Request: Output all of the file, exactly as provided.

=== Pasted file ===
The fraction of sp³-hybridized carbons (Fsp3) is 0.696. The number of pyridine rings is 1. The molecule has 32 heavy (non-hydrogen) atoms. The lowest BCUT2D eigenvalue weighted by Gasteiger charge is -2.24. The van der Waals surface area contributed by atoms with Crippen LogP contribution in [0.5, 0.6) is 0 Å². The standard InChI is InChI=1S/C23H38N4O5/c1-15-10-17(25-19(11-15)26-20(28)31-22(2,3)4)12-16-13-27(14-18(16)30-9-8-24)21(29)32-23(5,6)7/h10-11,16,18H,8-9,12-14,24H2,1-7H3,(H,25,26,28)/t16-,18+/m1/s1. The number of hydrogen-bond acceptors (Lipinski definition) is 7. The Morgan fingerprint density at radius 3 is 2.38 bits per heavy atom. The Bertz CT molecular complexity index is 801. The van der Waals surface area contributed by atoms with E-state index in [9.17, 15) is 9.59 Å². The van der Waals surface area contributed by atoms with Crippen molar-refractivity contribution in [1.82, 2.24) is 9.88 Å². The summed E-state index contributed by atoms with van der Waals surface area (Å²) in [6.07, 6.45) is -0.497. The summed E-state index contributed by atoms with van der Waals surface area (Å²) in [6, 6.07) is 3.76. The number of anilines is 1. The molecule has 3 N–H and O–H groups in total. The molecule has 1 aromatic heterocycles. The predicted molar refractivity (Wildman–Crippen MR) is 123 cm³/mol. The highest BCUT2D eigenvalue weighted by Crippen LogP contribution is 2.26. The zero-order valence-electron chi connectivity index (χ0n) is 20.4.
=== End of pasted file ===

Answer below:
The fraction of sp³-hybridized carbons (Fsp3) is 0.696. The number of pyridine rings is 1. The molecule has 32 heavy (non-hydrogen) atoms. The lowest BCUT2D eigenvalue weighted by Gasteiger charge is -2.24. The van der Waals surface area contributed by atoms with Crippen LogP contribution in [0.5, 0.6) is 0 Å². The standard InChI is InChI=1S/C23H38N4O5/c1-15-10-17(25-19(11-15)26-20(28)31-22(2,3)4)12-16-13-27(14-18(16)30-9-8-24)21(29)32-23(5,6)7/h10-11,16,18H,8-9,12-14,24H2,1-7H3,(H,25,26,28)/t16-,18+/m1/s1. The number of hydrogen-bond acceptors (Lipinski definition) is 7. The Morgan fingerprint density at radius 3 is 2.38 bits per heavy atom. The Bertz CT molecular complexity index is 801. The van der Waals surface area contributed by atoms with E-state index in [9.17, 15) is 9.59 Å². The van der Waals surface area contributed by atoms with Crippen molar-refractivity contribution in [1.82, 2.24) is 9.88 Å². The summed E-state index contributed by atoms with van der Waals surface area (Å²) in [6.07, 6.45) is -0.497. The summed E-state index contributed by atoms with van der Waals surface area (Å²) in [6, 6.07) is 3.76. The number of anilines is 1. The molecule has 3 N–H and O–H groups in total. The molecule has 1 aromatic heterocycles. The predicted molar refractivity (Wildman–Crippen MR) is 123 cm³/mol. The highest BCUT2D eigenvalue weighted by Crippen LogP contribution is 2.26. The zero-order valence-electron chi connectivity index (χ0n) is 20.4.